Wisdom Tree offers an array of ETFs whose portfolios are fundamentally weighted using, as a basis for weighting (and for measuring size) dividends paid.
We’re not necessarily talking about yield, We’re talking about the total amount of dividends paid by a company without considering the number of shares the dividends are distributed among or the price of those shares.
- Company A pays $10 million in dividends that are allocated among 5 million shares ($2.00 per share) and that its shares are priced at $50, making the yield 4%.
- Company B pays $50 million in dividends that are allocated among 200 million share ($0.25 per share) and that these shares are priced at $15. Making the yield 1.66%
- According to Wisdom Tree’s dividend weighting protocol, B is the much larger company. In a two-stock portfolio consisting of A and B, A will account for 16.7% (since its $10 million dividend stream will account for 16.7% of the $60 million total) while the lion’s share, 83.3% of the allocation will go to B, whose dividend payment totaled 83.3% of the total sum.
This specific example might not impress and income-oriented investor because, whatever the fundamental merits of B relative to A, the portfolio yield is only 2.1%; that’s OK, but its easy to do better.
So if an income-oriented investor is to be interested in Wisdom Tree’s dividend-weighted High Dividend ETF (notice that Wisdom Tree named it High Dividend and not High Yield), we’ll need two things:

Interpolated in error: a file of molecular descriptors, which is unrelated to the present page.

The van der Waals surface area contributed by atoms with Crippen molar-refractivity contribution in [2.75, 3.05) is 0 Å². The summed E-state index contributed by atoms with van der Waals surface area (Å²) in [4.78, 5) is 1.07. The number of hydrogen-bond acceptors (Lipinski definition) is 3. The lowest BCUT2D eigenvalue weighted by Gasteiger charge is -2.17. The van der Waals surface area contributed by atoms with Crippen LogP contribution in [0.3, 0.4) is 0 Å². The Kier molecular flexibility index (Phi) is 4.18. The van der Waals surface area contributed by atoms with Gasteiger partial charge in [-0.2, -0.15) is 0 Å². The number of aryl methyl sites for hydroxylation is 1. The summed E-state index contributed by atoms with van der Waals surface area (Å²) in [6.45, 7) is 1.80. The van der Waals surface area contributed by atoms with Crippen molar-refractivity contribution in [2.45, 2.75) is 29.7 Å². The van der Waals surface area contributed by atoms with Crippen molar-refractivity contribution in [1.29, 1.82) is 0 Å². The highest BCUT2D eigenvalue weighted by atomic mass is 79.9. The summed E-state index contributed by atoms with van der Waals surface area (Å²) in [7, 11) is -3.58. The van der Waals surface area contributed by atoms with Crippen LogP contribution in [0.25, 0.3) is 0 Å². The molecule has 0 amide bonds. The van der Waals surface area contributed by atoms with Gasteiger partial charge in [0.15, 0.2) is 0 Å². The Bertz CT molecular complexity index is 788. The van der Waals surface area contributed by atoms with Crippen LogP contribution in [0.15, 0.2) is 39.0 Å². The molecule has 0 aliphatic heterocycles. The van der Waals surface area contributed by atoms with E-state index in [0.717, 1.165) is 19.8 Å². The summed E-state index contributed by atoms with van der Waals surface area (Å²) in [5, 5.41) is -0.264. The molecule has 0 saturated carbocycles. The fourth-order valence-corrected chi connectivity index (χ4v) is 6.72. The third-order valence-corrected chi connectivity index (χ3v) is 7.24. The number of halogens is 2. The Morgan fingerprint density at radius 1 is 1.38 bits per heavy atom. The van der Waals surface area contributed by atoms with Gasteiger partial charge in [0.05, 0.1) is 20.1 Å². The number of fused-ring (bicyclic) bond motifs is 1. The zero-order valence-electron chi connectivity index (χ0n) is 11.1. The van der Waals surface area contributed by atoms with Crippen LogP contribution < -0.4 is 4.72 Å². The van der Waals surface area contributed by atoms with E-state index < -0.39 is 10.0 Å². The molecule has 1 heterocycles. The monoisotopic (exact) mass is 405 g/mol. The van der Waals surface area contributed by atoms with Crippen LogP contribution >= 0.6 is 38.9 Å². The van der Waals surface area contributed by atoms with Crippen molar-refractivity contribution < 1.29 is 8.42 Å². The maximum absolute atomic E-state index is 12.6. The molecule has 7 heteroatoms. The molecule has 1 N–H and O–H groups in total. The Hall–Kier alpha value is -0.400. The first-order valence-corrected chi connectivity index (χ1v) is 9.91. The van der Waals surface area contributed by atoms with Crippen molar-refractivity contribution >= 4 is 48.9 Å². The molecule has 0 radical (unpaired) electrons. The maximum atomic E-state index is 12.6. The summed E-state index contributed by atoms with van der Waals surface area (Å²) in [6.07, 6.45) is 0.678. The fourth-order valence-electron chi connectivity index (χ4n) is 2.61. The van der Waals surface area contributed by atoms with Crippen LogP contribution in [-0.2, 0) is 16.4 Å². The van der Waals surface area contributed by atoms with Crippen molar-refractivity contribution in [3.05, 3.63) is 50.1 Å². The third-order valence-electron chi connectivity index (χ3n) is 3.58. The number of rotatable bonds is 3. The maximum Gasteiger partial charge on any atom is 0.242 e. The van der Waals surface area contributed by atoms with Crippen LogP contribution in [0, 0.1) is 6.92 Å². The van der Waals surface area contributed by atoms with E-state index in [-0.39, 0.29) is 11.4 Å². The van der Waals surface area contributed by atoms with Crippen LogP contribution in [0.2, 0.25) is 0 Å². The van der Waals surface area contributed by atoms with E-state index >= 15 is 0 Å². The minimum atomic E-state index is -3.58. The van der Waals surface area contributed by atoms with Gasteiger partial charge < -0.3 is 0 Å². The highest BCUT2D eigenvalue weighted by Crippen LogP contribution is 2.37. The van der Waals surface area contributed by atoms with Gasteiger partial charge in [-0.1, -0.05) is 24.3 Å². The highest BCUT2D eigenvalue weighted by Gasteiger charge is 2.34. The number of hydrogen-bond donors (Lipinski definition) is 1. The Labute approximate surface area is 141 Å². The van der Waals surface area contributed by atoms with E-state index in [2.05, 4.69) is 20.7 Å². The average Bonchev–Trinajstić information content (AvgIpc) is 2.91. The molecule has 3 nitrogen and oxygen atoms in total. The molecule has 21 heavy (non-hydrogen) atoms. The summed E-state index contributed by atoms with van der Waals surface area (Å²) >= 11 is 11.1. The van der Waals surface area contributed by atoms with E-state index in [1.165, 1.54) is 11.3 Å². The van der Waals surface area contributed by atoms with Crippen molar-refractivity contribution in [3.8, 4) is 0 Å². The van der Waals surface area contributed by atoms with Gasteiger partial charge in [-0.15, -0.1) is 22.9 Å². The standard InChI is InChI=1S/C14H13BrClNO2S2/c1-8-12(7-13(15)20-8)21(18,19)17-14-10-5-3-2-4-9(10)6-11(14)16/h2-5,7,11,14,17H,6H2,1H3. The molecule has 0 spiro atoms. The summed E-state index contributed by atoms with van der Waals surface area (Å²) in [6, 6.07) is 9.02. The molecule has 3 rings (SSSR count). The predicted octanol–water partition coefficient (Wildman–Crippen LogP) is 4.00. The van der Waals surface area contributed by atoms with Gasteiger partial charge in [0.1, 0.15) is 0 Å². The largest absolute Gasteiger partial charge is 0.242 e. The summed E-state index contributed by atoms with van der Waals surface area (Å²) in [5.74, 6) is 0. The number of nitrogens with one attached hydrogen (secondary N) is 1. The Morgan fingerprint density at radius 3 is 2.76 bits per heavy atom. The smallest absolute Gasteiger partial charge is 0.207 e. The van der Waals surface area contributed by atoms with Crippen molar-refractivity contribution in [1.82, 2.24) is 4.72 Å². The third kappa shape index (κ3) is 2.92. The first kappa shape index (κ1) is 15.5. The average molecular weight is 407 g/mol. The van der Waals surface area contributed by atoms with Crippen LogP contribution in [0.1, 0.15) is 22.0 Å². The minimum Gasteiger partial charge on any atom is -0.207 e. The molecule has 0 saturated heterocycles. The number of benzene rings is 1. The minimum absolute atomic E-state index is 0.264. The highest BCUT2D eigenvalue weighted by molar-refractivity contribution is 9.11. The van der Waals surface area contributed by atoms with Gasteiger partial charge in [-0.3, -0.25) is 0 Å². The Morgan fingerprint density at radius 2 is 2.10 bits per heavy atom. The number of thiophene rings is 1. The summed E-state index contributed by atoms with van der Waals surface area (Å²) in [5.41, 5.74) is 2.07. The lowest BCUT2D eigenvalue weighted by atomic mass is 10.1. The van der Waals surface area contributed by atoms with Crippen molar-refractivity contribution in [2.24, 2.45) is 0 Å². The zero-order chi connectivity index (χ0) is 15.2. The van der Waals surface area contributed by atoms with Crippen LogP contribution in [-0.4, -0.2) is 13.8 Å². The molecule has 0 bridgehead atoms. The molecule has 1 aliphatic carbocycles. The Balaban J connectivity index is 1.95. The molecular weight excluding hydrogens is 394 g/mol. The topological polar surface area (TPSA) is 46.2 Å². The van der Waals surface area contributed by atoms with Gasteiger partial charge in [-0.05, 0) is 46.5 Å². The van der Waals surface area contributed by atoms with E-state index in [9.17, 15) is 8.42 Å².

- Even though dividend weighting doesn’t automatically assure a good yield, we’ll need to see things work out in the real world such that it turns out this way.
- We’ll also have to buy into the idea that bigger dividend streams make for better companies, at least in terms of what investors look for when they choose to pursue large size.
The first item is pretty clear. The yield for Wisdom Tree High Dividend is 3.37%, which is right in line with, as of this writing, is the same as that of the prominent iShares Select Dividend ETF (DVY), which I often use as a benchmark when doing my own research in the equity-income area.
Meanwhile . . .
With 417 constituents (410 of which have are rated by the Chaikin Power Gauge model), I’d hesitate to say every company is great, but with respect to the portfolio as a whole, a solid case can be made for including it in an equity income portfolio. To put this ETF in perspective, I compare it to the iShares offering as well as to some other prominent equity income ETFs. These are listed in Table 1.
Table 2 evaluates the rank distributions within the portfolios of these funds using the Chaikin Power Gauge rating model, which ranks stocks on the basis of 20 factors divided among four broader categories; Value, Growth, Technicals and Sentiment.